A Raisin in the Sun
A Raisin in the Sun is very relatable with people in todays society and also my own life. All of the characters in A Raisin in the Sun have unfulfilled dreams. These dreams mostly involve money. Although the Younger family seems alienated from white middle-class culture, they have the same materialistic dreams as the rest of American society. In the 1950s, the stereotypical American dream was to have a house with a yard, a big car, and a happy family. The Youngers also seem to want to live this dream, though their struggle to attain any impression of it is significantly different from the struggle a similar suburban family might encounter, because the Youngers are not a stereotypical middle-class family. Rather, they live in a world in which being middle class is also a dream. As a young adult, I feel that I can relate to all of the characters idea of life.
Mamas plant symbolizes her version of this dream, because she cares for it as she cares for her family. She tries to give the plant enough light and water not only to grow but also to flourish and become beautiful, just as she attempts to provide for her family with financial support. Mama also imagines a garden that she can tend along with her dream house. The small potted plant acts as a temporary stand-in for her much larger dream. Her relentless care for the plant represents her protection of her dream. Despite her cramped living situation and the lifetime of hard work that she has endured, she maintains her focus on her dream, which helps her to persevere. Still, no matter how much Mama works, the plant remains weak, because there is so little light. Similarly, it is difficult for her to care for her family as much as she wants and to have her family members grow as much as she wants. Her dream of a house and a better life for her family remains questionable because it is so hard for her to see beyond her familys present situation. I feel that Mamas situation is very common in America today because of the economy and it being harder to find jobs. This can be very discouraging for young adults, such as college students, because they feel as if they have no hope in finding a career when they are completed with their higher education of schooling in which they were expected to be well off with.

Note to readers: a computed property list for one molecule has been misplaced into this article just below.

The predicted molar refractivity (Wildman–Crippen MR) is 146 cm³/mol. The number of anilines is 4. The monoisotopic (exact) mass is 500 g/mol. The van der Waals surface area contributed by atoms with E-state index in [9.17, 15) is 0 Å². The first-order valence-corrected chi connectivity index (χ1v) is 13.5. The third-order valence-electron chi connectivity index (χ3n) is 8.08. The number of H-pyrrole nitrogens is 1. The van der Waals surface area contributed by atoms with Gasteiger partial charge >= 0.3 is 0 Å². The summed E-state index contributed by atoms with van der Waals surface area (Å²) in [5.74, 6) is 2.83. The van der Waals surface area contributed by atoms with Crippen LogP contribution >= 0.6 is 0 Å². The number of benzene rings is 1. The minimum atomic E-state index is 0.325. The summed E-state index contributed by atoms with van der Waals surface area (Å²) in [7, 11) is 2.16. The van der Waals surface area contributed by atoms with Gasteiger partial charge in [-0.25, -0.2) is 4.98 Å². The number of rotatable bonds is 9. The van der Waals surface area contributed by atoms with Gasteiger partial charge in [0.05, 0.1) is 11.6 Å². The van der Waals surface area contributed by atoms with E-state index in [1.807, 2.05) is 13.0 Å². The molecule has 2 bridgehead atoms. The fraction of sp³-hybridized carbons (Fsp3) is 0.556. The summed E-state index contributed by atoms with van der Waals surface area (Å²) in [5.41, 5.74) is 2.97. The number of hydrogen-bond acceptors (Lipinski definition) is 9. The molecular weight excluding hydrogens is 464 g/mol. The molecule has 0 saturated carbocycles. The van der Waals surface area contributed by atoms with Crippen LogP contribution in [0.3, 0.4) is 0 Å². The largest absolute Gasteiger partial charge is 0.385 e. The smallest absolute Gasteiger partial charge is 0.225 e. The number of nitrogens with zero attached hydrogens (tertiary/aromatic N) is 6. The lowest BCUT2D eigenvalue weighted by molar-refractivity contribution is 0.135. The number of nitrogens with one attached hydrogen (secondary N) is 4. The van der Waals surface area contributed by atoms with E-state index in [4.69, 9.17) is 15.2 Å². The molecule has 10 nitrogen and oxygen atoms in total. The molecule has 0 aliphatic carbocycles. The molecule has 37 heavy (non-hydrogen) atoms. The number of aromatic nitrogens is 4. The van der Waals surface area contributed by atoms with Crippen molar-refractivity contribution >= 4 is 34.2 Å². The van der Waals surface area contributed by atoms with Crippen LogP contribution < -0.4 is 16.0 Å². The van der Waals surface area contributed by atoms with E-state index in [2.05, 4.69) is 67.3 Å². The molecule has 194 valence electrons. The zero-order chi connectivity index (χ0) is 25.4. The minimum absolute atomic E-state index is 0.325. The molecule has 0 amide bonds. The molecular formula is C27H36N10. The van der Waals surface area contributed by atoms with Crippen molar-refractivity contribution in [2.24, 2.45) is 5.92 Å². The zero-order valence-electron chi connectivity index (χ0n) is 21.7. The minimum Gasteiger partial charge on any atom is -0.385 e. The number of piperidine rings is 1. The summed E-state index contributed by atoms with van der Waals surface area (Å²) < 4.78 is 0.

Beneathas dream differs from Mamas in that it is, in many ways, self-serving. In her desires to express herself and to become a doctor, Beneatha proves an early feminist who radically views her role as self-oriented and not family-oriented. She not only wants to have a career but also desires to find her identity and pursue an independent career without relying solely on a man. I feel that Beneatha also relates to young adults because there is a constant thought about trying to figure out who you are and your identity. It can be very frustrating, and sometimes makes you more self-oriented as you are becoming older and more independent.
Though Walter and Ruth harbor materialistic dreams, they desire wealth not solely for self-serving purposes but rather as a means to provide for their family and escape the South Side ghetto in which they live. The tension brought on by issues of money and manhood comes sharply into focus when Travis asks for fifty cents. Ruth, the household manager, refuses to give her son the money; Walter, as a father trying to safeguard his sons ability to be accepted, gives Travis twice as much as he asks for. Walter does so knowing that he faces the emasculating task of having to ask Ruth for money himself as a result. As the two talk about their entrapping situation, Ruths reply of at your eggs answers every statement that Walter offers, reflecting the stereotypical perception that blacks have an inability to overcome problems. I feel that my family relates mostly with Walter and Ruths idea of life because they see that it is important to be able to provide for your family. My dad grew up with hardly any money and support from his parents, but with his perseverance, he has worked hard to become a doctor and is easily able to provide for our family just like anyone would desire in life. This relates to Walter and Ruth because my dad had to start from scratch with his life and work his way up to eventually conquer his dream of becoming a doctor.